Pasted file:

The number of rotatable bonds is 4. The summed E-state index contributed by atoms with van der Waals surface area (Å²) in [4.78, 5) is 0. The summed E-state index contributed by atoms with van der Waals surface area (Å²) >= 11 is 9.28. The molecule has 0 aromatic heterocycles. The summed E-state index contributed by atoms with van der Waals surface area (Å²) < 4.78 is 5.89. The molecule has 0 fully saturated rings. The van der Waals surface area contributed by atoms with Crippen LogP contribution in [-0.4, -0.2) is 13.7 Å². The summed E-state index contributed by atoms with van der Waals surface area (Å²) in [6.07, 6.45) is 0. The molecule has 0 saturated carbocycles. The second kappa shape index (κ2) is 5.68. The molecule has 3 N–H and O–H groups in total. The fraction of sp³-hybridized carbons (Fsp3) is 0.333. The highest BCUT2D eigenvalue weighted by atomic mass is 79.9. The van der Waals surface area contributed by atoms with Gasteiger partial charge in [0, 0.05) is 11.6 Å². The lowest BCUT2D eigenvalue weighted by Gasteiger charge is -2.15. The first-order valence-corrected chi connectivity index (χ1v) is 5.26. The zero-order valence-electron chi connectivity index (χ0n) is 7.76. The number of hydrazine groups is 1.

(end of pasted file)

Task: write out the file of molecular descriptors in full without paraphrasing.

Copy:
The number of rotatable bonds is 4. The summed E-state index contributed by atoms with van der Waals surface area (Å²) in [4.78, 5) is 0. The summed E-state index contributed by atoms with van der Waals surface area (Å²) >= 11 is 9.28. The molecule has 0 aromatic heterocycles. The summed E-state index contributed by atoms with van der Waals surface area (Å²) < 4.78 is 5.89. The molecule has 0 fully saturated rings. The van der Waals surface area contributed by atoms with Crippen LogP contribution in [-0.4, -0.2) is 13.7 Å². The summed E-state index contributed by atoms with van der Waals surface area (Å²) in [6.07, 6.45) is 0. The molecule has 0 saturated carbocycles. The second kappa shape index (κ2) is 5.68. The molecule has 3 N–H and O–H groups in total. The fraction of sp³-hybridized carbons (Fsp3) is 0.333. The highest BCUT2D eigenvalue weighted by atomic mass is 79.9. The van der Waals surface area contributed by atoms with Gasteiger partial charge in [0, 0.05) is 11.6 Å². The lowest BCUT2D eigenvalue weighted by Gasteiger charge is -2.15. The first-order valence-corrected chi connectivity index (χ1v) is 5.26. The zero-order valence-electron chi connectivity index (χ0n) is 7.76. The number of hydrazine groups is 1.